Forjuoh SN, Guyer B, Strobino DM (1995) Determinants of modern health care use by families after a childhood burn in Ghana. Inj Prev 1:31–34PubMedCrossRefGoogle Scholar
  78. 78.
    Levine AC, Presser DZ, Rosborough S et al (2007) Understanding barriers to emergency care in low-income countries: view from the front line. Prehosp Disaster Med 22:467–470PubMedGoogle Scholar
  79. 79.
    Witwer M (1989) Traditional attitudes, fear of surgery represent important barriers to female sterilization in Zaire. Int Fam Plan Perspect 15:149–150CrossRefGoogle Scholar
  80. 80.
    Bunce A, Guest G, Searing H et al (2007) Factors affecting vasectomy acceptability in Tanzania. Int Fam Plan Perspect 33:13–21PubMedCrossRefGoogle Scholar
  81. 81.
    Bossyns P, Van Lerberghe W (2004) The weakest link: competence and prestige as constraints to referral by isolated nurses in rural Niger. Hum Resource Health 2:1CrossRefGoogle Scholar
  82. 82.
    Ridde V, Morestin F (2011) A scoping review of the literature on the abolition of user fees in health care services in Africa. Health Policy Plan 26:1–11PubMedCrossRefGoogle Scholar
  83. 83.
    Kowalsky RH, Newburger JW, Rand WM et al (2006) Factors determining access to surgery for children with congenital cardiac disease in Guatemala, Central America. Cardiol Young 16:385–391PubMedCrossRefGoogle Scholar
  84. 84.
    Gage AJ, Guirlène Calixte M (2006) Effects of the physical accessibility of maternal health services on their use in rural Haiti. Popul Stud (Camb) 60:271–288CrossRefGoogle Scholar
  85. 85.
    Malhotra R, Uppal Y, Misra A et al (2005) Increasing access to cataract surgery in a rural area: a support strategy. Ind J Public Health 49:63–67Google Scholar
  86. 86.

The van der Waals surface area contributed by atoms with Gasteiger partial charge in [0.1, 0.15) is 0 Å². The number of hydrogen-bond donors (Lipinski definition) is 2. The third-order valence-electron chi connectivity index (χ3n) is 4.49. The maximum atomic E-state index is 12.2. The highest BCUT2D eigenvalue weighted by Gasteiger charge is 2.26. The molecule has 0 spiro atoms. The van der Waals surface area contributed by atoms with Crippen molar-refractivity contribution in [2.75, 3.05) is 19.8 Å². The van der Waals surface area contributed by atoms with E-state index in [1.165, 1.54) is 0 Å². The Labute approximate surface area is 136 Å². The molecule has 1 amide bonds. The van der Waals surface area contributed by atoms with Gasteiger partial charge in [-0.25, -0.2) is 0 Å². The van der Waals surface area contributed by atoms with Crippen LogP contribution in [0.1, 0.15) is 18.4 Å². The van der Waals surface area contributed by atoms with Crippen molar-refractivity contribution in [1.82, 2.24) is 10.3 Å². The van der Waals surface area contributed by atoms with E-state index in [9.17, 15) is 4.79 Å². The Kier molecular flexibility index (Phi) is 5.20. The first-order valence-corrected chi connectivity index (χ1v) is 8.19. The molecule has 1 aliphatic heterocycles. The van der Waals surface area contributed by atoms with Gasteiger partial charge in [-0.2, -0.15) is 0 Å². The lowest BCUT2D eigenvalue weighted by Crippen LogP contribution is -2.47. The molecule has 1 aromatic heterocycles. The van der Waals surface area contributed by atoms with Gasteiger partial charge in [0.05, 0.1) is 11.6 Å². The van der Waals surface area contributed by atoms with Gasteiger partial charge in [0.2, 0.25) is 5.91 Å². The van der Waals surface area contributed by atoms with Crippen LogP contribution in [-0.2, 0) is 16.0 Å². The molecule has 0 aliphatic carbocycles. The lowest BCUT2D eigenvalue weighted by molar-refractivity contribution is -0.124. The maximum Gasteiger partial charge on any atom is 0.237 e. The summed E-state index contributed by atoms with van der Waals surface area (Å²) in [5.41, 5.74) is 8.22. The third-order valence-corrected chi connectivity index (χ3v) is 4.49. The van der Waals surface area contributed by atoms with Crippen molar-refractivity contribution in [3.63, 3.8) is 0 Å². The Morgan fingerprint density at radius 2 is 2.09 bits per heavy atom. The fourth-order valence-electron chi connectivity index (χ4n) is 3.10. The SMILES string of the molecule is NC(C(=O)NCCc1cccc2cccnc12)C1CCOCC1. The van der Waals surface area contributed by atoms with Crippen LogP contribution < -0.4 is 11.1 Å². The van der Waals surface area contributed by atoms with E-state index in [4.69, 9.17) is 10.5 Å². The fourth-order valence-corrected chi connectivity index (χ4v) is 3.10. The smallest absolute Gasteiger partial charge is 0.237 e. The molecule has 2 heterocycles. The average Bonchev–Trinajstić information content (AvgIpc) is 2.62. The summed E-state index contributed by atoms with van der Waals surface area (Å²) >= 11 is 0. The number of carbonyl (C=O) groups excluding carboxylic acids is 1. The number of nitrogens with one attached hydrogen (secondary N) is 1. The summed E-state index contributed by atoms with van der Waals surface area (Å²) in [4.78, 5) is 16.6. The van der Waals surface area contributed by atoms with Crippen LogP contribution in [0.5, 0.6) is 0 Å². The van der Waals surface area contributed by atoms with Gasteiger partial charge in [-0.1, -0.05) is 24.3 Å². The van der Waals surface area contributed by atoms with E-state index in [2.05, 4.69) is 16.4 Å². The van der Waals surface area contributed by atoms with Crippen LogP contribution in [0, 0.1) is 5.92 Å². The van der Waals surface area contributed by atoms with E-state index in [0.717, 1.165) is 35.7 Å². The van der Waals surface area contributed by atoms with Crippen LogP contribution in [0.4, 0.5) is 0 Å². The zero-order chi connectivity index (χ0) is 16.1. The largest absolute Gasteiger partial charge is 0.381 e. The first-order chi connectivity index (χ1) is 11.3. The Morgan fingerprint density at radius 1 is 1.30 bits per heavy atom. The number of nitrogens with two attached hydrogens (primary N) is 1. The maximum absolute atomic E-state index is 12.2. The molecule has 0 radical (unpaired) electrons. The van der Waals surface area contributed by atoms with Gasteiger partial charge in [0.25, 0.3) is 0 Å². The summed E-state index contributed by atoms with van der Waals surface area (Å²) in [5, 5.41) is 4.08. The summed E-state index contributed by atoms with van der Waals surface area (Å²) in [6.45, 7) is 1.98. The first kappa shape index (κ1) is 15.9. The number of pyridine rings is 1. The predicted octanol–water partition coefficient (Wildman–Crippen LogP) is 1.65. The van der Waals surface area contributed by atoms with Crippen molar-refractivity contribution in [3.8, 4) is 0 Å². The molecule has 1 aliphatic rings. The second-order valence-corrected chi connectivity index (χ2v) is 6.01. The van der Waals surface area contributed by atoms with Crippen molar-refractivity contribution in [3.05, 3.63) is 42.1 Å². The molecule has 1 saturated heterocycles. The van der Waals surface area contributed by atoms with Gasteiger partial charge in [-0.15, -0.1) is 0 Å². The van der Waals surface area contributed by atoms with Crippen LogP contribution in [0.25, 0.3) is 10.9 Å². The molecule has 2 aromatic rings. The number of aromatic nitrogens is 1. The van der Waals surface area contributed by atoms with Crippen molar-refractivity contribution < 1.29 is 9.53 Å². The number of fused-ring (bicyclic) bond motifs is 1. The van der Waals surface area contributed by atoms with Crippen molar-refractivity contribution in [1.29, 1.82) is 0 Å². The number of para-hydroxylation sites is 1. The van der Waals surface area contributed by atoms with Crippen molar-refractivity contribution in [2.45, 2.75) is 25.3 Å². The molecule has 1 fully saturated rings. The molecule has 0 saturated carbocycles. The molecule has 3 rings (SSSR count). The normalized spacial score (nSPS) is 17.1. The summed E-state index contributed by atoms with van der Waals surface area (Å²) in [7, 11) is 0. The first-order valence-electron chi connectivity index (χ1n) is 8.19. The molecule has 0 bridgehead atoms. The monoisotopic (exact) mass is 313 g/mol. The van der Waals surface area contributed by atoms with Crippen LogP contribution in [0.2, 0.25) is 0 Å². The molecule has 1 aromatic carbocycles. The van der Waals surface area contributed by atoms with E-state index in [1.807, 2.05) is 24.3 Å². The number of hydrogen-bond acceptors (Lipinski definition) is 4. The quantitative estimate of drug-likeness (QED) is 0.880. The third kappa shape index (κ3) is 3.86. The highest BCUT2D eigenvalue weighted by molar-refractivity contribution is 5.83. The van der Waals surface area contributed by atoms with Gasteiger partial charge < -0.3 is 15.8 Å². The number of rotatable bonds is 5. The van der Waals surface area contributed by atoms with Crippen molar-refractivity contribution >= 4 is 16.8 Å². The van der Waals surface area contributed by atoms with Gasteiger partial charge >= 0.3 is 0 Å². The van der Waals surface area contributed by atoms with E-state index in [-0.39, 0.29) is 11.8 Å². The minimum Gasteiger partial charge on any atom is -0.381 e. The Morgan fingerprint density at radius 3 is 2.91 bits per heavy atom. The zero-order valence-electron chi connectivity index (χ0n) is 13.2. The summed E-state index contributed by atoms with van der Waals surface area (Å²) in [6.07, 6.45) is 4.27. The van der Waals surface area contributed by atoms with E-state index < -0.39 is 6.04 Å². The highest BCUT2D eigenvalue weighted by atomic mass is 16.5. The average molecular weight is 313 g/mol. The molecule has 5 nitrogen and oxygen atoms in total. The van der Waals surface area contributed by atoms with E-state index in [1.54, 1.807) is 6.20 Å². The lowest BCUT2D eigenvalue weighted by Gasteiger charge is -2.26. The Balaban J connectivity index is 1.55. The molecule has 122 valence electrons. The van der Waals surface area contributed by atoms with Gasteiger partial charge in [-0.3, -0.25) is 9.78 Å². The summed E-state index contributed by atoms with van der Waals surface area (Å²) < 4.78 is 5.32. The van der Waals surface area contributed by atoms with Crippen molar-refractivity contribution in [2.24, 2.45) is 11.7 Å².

Oluleye TS (2004) Cataract blindness and barriers to cataract surgical intervention in three rural communities of Oyo State, Nigeria. Niger J Med 13:156–160PubMedGoogle Scholar
  87. 87.
    Zhou JB, Guan HJ, Qu J et al (2008) A study on the awareness of cataract disease and treatment options in patients who need surgery in a rural area of eastern China. Eur J Ophthalmol 18:544–550PubMedGoogle Scholar
  88. 88.
    Tuladhar H, Khanal R, Kayastha S et al (2009) Complications of home delivery: our experience at Nepal Medical College Teaching Hospital. Nepal Med Coll J 11:164–169PubMedGoogle Scholar
  89. 89.
    Al-Attas AH, Williams CD, Pitchforth EL et al (2010) Understanding delay in accessing specialist emergency eye care in a developing country: eye trauma in Tanzania. Opthalmic Epidemiol 1:103–112CrossRefGoogle Scholar
  90. 90.
    Kirkpatrick M, Lamichhane S (1990) Demographic patterns, attitudes and practices of women attending an antenatal clinic in rural Nepal. J Inst Med 12:37–44PubMedGoogle Scholar
  91. 91.
    Grimes C, Lavy C (2010) A plea for investment in district hospitals. Lancet 376(9758):2073PubMedCrossRefGoogle Scholar

Copyright information

© Société Internationale de Chirurgie 2011

Authors and Affiliations

  • Caris E. Grimes
    • 1
  • Kendra G. Bowman
    • 2
  • Christopher M. Dodgion
    • 2
  • Christopher B. D. Lavy
    • 3
  1. 1.Department of General SurgeryEpsom & St. Helier Hospitals NHS TrustCarshaltonUK
  2. 2.Department of Surgery, Center for Surgery and Public HealthBrigham and Women’s HospitalBostonUSA
  3. 3.Department of Orthopaedic Surgery, Nuffield Department of Orthopaedic Surgery, John Radcliffe HospitalUniversity of OxfordOxfordUK

Personalised recommendations